Campbell Hutchinson, artist and writer, has published eight children’s books of animal paintings with original limericks. He has also illustrated a book written by another author. In 2014 he published a book of his landscape paintings, each accompanied by a quote from noted authors, poets and naturalists about the American wilderness. See below for excerpts to his publications and links to purchase on blurb.com.
“Give ‘Em Space,” by Campbell Hutchinson ©2016, a children’s book of paintings and limericks by the author. From the author’s Forward:
“The animals portrayed are for the most part animals native to America that have become endangered because of man’s encroachment on their habitat or hunting them for food or game. In some cases, I have added an endnote regarding the history of the portrayed animal since man’s encroachment and efforts made to protect the species from extinction.”
“Animals ‘R’ Us,” by Campbell Hutchinson ©2015, a children’s book of paintings and limericks written and illustrated by the author. From the author’s Forward:
“The longer I live the more I realize how important animals are to our very being. From our dogs and cats that bring us unconditional love and companionship, to the wild beasts that bring us mystery, beauty, and the thrill of discovery, animals make our lives richer.”
Chief Seattle expressed the relationship between man and animal as follows:
“What is man without the beasts? If all the beasts were gone, men would die from great loneliness of spirit, for whatever happens to the beasts also happens to man.”
“This Land is Our Land,” by Campbell Hutchinson ©2014, a book for adults and children
of landscape paintings by the author accompanied by quotations from authors, poets and naturalists about the American wilderness. From the author’s Forward:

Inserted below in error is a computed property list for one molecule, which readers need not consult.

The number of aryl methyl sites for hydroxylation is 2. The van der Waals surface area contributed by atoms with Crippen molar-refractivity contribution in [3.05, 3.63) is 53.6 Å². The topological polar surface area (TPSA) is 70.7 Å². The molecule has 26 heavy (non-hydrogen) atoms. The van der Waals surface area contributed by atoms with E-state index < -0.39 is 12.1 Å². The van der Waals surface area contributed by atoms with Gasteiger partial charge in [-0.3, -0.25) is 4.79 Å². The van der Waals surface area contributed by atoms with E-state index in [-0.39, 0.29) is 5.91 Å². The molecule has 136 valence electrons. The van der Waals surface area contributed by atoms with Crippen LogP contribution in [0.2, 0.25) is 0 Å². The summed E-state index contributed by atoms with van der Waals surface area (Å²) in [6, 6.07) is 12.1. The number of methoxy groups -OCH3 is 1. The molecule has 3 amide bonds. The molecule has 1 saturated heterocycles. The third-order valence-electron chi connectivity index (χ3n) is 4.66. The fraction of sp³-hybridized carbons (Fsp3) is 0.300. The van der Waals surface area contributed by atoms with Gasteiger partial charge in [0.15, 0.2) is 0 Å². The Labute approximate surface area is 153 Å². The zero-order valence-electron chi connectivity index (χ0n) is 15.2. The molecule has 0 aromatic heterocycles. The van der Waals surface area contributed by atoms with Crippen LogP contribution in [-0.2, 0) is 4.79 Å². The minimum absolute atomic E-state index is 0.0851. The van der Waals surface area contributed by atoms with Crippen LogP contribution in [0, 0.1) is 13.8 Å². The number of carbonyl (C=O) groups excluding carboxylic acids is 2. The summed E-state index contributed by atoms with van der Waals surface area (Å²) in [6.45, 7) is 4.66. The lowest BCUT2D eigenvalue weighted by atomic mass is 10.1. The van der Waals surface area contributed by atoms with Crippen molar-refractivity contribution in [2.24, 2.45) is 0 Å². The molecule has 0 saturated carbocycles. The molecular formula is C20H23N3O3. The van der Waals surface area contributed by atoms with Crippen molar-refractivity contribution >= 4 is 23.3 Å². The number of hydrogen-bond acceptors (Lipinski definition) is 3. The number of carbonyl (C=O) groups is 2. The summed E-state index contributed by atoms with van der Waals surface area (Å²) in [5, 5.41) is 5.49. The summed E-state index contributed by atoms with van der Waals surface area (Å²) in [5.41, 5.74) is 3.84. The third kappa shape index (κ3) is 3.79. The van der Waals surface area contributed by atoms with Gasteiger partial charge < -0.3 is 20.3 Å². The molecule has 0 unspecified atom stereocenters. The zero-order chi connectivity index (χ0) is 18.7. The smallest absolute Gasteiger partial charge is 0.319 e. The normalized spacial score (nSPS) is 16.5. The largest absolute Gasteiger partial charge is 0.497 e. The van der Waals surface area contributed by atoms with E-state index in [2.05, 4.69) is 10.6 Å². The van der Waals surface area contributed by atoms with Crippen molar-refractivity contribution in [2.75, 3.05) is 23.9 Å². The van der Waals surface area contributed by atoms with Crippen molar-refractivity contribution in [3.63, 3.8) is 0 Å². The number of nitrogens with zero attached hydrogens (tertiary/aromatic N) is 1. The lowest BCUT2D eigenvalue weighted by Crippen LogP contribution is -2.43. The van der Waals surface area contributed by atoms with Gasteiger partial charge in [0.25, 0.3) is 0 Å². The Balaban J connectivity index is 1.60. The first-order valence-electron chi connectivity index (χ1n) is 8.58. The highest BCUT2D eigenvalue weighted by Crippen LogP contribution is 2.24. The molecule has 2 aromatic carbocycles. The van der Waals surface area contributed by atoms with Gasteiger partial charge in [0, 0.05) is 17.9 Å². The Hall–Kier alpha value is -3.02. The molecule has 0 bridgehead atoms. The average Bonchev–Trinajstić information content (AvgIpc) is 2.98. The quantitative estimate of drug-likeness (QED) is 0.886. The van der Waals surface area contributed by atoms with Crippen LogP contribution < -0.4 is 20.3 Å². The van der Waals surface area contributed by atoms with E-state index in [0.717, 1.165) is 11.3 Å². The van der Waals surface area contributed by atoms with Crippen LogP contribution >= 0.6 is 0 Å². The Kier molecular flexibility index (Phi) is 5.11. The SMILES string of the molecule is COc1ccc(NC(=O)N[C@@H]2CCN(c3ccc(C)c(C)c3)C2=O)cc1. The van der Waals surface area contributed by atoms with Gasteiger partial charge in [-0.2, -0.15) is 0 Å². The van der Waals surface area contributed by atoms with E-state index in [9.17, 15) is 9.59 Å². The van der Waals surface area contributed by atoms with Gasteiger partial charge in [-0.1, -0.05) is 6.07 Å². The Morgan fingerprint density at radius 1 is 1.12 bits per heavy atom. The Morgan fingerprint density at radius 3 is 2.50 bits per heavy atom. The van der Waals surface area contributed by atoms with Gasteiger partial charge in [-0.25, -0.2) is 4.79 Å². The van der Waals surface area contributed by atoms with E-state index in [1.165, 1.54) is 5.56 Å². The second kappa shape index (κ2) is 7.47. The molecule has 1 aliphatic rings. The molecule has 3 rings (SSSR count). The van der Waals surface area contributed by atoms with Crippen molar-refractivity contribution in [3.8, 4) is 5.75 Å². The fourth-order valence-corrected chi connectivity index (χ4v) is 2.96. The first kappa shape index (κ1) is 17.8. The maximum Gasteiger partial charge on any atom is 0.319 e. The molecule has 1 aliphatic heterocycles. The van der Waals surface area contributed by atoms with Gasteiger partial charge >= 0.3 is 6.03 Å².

“We Americans have been endowed with an incredibly beautiful, vast and varied landscape from coast to coast. Despite our efforts and those of our forbearers to tame and conquer the wilderness and to reduce it to towns and highways and subdivisions and such, there remain enough wildlands, wetlands, forests, rivers, lakes, mountains, deserts and beaches to sate the needs of our wild sides.
. . .[I]f we want our grandchildren to enjoy the same benefits that we’ve had, we must become better stewards of our environment. We need to minimize the ongoing destruction of our natural assets, and use and view these assets as the treasures they are. And, to the extent we can, we must undo some of the damage we have wrought to our environment.
The wilderness writer, Rod Nash, posed the question succinctly: ‘Doesn’t the present owe the future a chance to know the past?’”
“Bear with me,” by Campbell Hutchinson ©2013, a children’s book of paintings, limericks and photographs, written and illustrated by the author, with photographs of African animals by Kathryn Davis. From the author’s Forward:
“The title of this book, Bear with me, was inspired by a wonderful adventure my wife and I had in the summer of 2012 in Colorado when we were visited by several black bears attracted by berry trees in our yard. These magnificent beasts were so hungry that the presence of humans did not deter them. Although black bears have the ability to inflict serious harm on humans, they are generally peaceful and avoid contact with us. But don’t get between a mother bear and her cub–they are very protective of their young.” Find on BLURB
“The Enchanted Life of Muffin Jacqueline d’Amor,” by Karen Laborde ©2013, illustrated by Campbell Hutchinson, the true story of the life and escapades of Muffy, a miniature poodle who for 23 years brought love and joy to the family of the author.